To answer this, let me take you back to Table 1 above. Just consider the M1 model. You see, for all x values, we have a probability score. In that table, we have assigned the data points that have a score of more than 0.5 as class 1. Now sort all the values in descending order of probability scores and one by one take threshold values equal to all the probability scores. Then we will have threshold values = [0.96,0.94,0.92,0.14,0.11,0.08]. Corresponding to each threshold value, predict the classes, and calculate TPR and FPR. You will get 6 pairs of TPR & FPR. Just plot them, and you will get the ROC curve.
Note: Since the maximum TPR and FPR value is 1, the area under the curve (AUC) of ROC lies between 0 and 1.
The area under the blue dashed line is 0.5. AUC = 0 means very poor model, AUC = 1 means perfect model. As long as your model’s AUC score is more than 0.5. your model is making sense because even a random model can score 0.5 AUC.
Very Important: You can get very high AUC even in a case of a dumb model generated from an imbalanced data set. So always be careful while dealing with imbalanced data set.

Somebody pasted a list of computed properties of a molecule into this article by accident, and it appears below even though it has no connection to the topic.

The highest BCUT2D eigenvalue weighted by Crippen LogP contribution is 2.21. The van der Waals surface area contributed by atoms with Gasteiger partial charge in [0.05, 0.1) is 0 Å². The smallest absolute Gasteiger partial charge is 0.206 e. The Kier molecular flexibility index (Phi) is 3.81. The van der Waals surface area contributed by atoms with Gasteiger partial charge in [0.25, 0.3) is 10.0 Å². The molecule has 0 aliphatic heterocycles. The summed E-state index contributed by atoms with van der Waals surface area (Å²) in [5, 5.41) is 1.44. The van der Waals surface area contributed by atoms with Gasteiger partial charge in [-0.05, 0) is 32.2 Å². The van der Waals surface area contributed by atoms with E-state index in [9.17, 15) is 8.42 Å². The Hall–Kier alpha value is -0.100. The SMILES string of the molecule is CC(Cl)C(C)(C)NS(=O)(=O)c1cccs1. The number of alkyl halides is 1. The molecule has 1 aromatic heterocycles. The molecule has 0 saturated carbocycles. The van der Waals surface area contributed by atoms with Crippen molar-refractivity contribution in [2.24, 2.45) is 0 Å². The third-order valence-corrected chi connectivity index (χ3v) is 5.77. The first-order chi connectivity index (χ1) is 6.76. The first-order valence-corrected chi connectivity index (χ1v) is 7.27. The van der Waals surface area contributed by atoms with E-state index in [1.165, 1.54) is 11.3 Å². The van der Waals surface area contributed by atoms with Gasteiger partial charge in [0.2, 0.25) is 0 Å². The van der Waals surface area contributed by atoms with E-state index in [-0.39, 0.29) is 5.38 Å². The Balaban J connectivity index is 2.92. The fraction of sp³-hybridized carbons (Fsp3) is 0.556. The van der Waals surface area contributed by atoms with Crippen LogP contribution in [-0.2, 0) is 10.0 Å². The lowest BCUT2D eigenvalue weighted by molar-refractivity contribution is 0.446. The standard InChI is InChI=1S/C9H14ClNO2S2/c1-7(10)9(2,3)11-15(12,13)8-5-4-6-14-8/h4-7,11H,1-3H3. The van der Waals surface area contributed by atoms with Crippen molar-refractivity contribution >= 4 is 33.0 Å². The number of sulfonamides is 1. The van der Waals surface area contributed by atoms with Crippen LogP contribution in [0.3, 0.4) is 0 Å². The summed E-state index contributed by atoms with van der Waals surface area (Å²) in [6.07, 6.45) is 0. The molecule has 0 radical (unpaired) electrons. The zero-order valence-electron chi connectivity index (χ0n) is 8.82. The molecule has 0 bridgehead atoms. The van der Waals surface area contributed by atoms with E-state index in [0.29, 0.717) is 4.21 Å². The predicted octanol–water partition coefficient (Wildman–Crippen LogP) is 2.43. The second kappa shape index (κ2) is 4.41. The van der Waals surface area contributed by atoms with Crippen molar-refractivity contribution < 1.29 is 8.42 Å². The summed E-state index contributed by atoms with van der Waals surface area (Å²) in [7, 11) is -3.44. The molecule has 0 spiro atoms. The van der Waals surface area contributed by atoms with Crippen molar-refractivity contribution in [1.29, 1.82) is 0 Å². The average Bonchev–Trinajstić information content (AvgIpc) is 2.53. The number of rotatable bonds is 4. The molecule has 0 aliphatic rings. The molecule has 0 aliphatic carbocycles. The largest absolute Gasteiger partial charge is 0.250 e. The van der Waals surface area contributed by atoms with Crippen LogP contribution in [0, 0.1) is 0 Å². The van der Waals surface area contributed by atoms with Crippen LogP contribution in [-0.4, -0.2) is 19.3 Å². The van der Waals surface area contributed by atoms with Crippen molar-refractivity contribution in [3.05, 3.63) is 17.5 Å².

Note: AUC had nothing to do with the numerical values probability scores as long as the order is maintained. AUC for all the models will be the same as long as all the models give the same order of data points after sorting based on probability scores.
This performance metric checks the deviation of probability scores of the data points from the cut-off score and assigns a penalty proportional to the deviation.
For each data point in a binary classification, we calculate it’s log loss using the formula below,
Log Loss formula for a Binary Classification.
where p = probability of the data point to belong to class 1 and y is the class label (0 or 1).
Suppose if p_1 for some x_1 is 0.95 and p_2 for some x_2 is 0.55 and cut off probability for qualifying for class 1 is 0.5. Then both qualify for class 1, but the log loss of p_2 will be much more than the log loss of p_1.
As you can see from the curve, the range of log loss is [0, infinity).
For each data point in multi-class classification, we calculate it’s log loss using the formula below,
Log Loss formula for multi-class classification.
where y(o,c) = 1 if x(o,c) belongs to class 1. The rest of the concept is the same.
Coefficient of Determination